Saturday, 13 August 2016

Boy-servants at Elmina Castle

Living at Elmina Castle

The Castle of St. George d'Elmina was home to Dutch officials, soldiers, labourers, and servants from 1637 to 1872. In the eighteenth century, the castle also housed the enslaved men and women - a home to them it was certainly not - in the so-called dungeons.

The senior officials had relatively comfortable and spacious rooms, and the director-general had a multi-room appartment. This was were they organised their lives and spent much of their private time.

Elmina Castle, with view of living quarters of the officials in the high building on the left.

Ditto, looking at living quarters.


Officials and servants

The social-economic status of the senior officials was such, that they could maintain some sort of household, including servants. As far as we can establish these servants were always boys of various ages.

The social position of these boy-servants can best be compared to that of high-valued domestic slaves in the households of the African elite in the town of Elmina, next to the castle. Domestic slaves were often considered to be part of the family, could have lots of freedom of movement, and in some cases were able to work independently.

Prof. Akosua Perbi of the University of Ghana is a specialist in the history of indigenous slavery and wrote a book about it: A History of Indigenous Slavery in Ghana: From the 15th to the 19th Century.

As Natasha Gray states in her review of the book,
 'Perbi argues that slavery in Ghana was rooted in an African understanding of property rights based on kinship and reciprocity rather than individual ownership. Therefore, although slaves could be bought and sold, "the position of a slave in Ghana was 'that of a person in a state of servitude guarded by rights'" (p. 4). Interestingly, she notes that in precolonial Ghana there were five separate terms for different conditions of servitude: servant, pawn, slave, war captive, and slave under capital punishment (p. 3).'

On the legacy of indigenous slavery after abolition in 1874 Perbi gave a lecture that can be found on YouTube.

The historical evidence supports the hypothesis that the boy-servants can best be described as servants in the context of domestic slavery. This set them apart - literally and as a figure of speech - from the enslaved people that were kept imprisoned in the dungeons and slave camps, awaiting their shipment to the Americas and a life on the plantations.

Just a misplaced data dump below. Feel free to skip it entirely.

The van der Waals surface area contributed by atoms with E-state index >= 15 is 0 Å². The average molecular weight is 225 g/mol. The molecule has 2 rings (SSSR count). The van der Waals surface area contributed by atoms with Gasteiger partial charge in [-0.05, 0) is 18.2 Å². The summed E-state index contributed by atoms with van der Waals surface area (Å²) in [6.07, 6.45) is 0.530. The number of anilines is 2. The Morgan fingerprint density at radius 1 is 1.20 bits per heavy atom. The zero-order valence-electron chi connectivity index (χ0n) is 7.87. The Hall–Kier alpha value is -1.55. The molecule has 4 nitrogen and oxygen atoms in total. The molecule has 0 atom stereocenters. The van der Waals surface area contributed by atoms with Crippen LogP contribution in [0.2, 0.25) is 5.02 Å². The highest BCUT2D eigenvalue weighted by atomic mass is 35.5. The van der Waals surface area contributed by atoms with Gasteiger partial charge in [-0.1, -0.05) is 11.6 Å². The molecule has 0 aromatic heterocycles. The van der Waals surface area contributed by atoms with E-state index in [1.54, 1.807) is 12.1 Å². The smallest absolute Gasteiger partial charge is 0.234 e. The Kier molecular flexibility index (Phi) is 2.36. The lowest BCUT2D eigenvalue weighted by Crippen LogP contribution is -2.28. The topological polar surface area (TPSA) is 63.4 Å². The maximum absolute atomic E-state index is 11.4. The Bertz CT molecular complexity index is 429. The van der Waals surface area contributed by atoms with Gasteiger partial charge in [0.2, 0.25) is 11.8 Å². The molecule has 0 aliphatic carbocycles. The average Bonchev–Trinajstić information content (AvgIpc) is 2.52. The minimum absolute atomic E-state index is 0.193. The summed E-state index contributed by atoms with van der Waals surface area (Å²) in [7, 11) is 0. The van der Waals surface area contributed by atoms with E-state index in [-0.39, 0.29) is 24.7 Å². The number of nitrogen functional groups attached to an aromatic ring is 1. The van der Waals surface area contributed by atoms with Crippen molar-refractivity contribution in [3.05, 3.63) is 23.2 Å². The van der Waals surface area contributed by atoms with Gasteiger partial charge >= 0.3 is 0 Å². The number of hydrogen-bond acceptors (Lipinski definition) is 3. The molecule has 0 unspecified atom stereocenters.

Director-general Jan Pranger and his boy-servant in his quarters in Elmina Castle by Frans van der Mijn, 1742. Coll. Rijksmuseum.

The Dutch seventeenth-century poet and West India company official Focquenbroch wrote in 1678 about his boy-servant of about twelve years old:
' [Being] so kind, polite, and loyal, that I love the boy with all my Heart, and would (if he were a slave) not hesitate to pay a Pound of Gold for him.'
This confirms the idea that the boy-servant was a dependent and placed in a servile position, but not seen as a slave in the narrower sense of the word.

That they had freedom of movement and were staying with their 'masters', sleeping in a section of his accommodation is confirmed by a reference from the Dutch sources, where a West India Company official described how he, reporting to the rooms of fiscal Jan van Rijk, only found his two boy-servants there.

The personal relationship between European officials and their boy-servants, a relationship of mutual responsibility and care, also makes it plausible that many of these boys accompanied their 'masters' to the Netherlands when they returned. Or, alternatively, as evidence suggests, were sent to the Netherlands by themselves, to serve with family members or others.

In the quest for Presto it can be noted that in 1746-1747 fiscal Huibert van Rijk had his servants in the Castle, among whom the boy Accra Doura. He accompanied Van Rijk to the Netherlands and the town of Weesp in 1750, the town in which Presto would settle fifiteen years later. Also in 1746-1747, Presto was staying at Elmina Castle, purportedly in the service of director-general Jacob de Petersen, whom, we have already hypothesised, may well have been Presto's 'benefactor' and the reason he came to the Netherlands.

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